Do you like ranged attacks with an element of chance? Ace can attack at a distance with a deck of cards, drawing from the deck to create several types of effects. Maybe you like to get up close to your enemy? Eight uses his fists as his weapon, using different types of stances to perform combos. If you would rather support the party, Deuce can simply play her Flute in battle to enhance the abilities of her allies.

In addition to already having large differences between them, each one of the cadets can unlock new abilities as you progress through the game’s missions. Each choice further tailors the makeup of Class Zero to your own play style. Just when I thought I had settled into playing as a particular character, I would bring another into the fray and end up liking them even more!


During combat, you might occasionally see a yellow or red circle appear on an enemy you’re facing. These are kill and break sights. They’ll appear during certain movements made by the enemies and if you can time your attack at the moment the sight appears, you’ll deal extra damage, or in the case of the kill sight, kill the enemy. As you progress though the game, noticing when the sights appear on enemies can give you a huge advantage in battle especially against tougher foes like a Behemoth.

The downside of this otherwise fun battle system is, sadly, the targeting and camera controls. One of the things that I still haven’t gotten used to during my time with Type-0 is the camera. The camera is moved using the right analog stick on the controller- like every other game. The problem is in its execution, which seems to blur the whole screen, and it rotates quite fast. Many times I’ll go to turn the camera as I’m exploring the environments and I’ll end up moving it way past the point where I wanted it, which can be an even bigger hassle when navigating narrow corridors.

The targeting in battle can also be somewhat of a hassle, where R1 will lock into an enemy and then the right analog stick will switch between enemies. Often when I’m moving in battle, I’ll attempt to rotate the camera, only to end up locking onto a different enemy. Locking on takes a bit of getting used to and as I’ve progressed through the game, I’ve gotten more used to it. If only the same were true of the camera.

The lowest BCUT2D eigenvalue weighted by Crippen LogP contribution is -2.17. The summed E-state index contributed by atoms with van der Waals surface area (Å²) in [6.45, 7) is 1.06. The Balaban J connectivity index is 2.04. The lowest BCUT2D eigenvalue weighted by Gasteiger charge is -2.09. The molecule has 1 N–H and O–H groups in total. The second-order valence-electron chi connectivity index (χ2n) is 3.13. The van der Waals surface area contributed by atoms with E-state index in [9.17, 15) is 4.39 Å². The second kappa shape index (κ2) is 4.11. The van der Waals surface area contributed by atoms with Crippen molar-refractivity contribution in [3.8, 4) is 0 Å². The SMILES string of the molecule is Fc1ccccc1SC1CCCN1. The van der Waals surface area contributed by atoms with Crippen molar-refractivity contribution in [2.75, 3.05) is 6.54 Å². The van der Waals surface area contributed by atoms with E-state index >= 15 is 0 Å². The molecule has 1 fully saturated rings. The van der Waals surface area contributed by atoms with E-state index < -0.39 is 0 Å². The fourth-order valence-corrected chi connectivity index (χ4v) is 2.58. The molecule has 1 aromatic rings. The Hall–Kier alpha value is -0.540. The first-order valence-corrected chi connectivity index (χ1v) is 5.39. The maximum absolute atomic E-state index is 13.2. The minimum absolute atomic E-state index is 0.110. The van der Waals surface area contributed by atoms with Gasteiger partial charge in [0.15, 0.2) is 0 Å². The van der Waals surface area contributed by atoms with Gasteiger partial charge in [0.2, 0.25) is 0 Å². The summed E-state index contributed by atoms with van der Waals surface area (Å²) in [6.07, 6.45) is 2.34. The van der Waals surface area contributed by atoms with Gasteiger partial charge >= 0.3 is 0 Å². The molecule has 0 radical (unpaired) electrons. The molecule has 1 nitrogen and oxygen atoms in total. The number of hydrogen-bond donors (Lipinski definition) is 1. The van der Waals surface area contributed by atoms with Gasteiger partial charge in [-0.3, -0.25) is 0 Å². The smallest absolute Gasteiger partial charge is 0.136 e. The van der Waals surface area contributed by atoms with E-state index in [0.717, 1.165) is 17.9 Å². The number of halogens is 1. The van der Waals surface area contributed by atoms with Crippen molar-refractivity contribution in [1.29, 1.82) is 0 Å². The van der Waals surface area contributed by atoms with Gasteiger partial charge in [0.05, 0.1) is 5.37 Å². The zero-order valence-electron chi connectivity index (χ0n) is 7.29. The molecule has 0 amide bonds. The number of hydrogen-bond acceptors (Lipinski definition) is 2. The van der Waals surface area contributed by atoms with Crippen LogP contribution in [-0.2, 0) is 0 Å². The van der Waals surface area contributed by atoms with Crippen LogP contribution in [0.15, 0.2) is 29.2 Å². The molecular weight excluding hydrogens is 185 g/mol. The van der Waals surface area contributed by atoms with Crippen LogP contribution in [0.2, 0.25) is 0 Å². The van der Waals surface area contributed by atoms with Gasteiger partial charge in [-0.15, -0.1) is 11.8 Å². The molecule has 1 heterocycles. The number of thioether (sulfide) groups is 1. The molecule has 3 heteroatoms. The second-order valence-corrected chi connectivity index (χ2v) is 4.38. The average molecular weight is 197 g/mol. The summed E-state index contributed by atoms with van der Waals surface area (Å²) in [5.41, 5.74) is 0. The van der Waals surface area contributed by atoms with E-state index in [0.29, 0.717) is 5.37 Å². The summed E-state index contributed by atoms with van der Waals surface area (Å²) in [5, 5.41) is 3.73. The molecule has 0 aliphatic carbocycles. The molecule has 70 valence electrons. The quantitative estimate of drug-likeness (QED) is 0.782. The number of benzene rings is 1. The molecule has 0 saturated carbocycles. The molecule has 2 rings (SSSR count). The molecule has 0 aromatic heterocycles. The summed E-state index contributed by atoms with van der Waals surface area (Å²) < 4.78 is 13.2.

We’ve Arrived

While it’s certainly updated from it’s PSP roots, the elements that were further polished for this HD version only serve to disrupt the overall tone of the game and I can’t help but wonder if it might have been better to exclude them altogether. This isn’t to say Type-0 is an ugly game, however it really does beg the question of why Square Enix decided to release this title on the PlayStation 4 and Xbox One as opposed to the Vita or even the Nintendo 3DS.

The combat is fun, and makes the game fun to play which is the most important part of a game at the end of the day. The variety of the characters in combat is fantastic and thinking about it makes me sad that you only control one character in the upcoming Final Fantasy XV.

Is this game worth checking out? Absolutely.

Is it worth the $59.99 price point? No, especially when you consider how much Square Enix charged for previous remastered titles which had multiple games in the box.

However, those that do pick up the Day One Edition (as marked on the box) will get a code for the Final Fantasy XV: Episode Duscae demo and based on what we played at PAX East, that might make the game more worth the high price tag for some.

Square Enix provided us with a copy of this title for review purposes.

This game is a bit of an oddball when it comes to our normal review process. Typically, whenever a “remastered” version of a title is released, we look at the updates that the title has received and judge more on those elements than the game itself. When the game is new, we judge it as a whole, taking all elements into account. This is both a remastered title and a game that has never been released in North America. As such, we have elected to not give this title a score.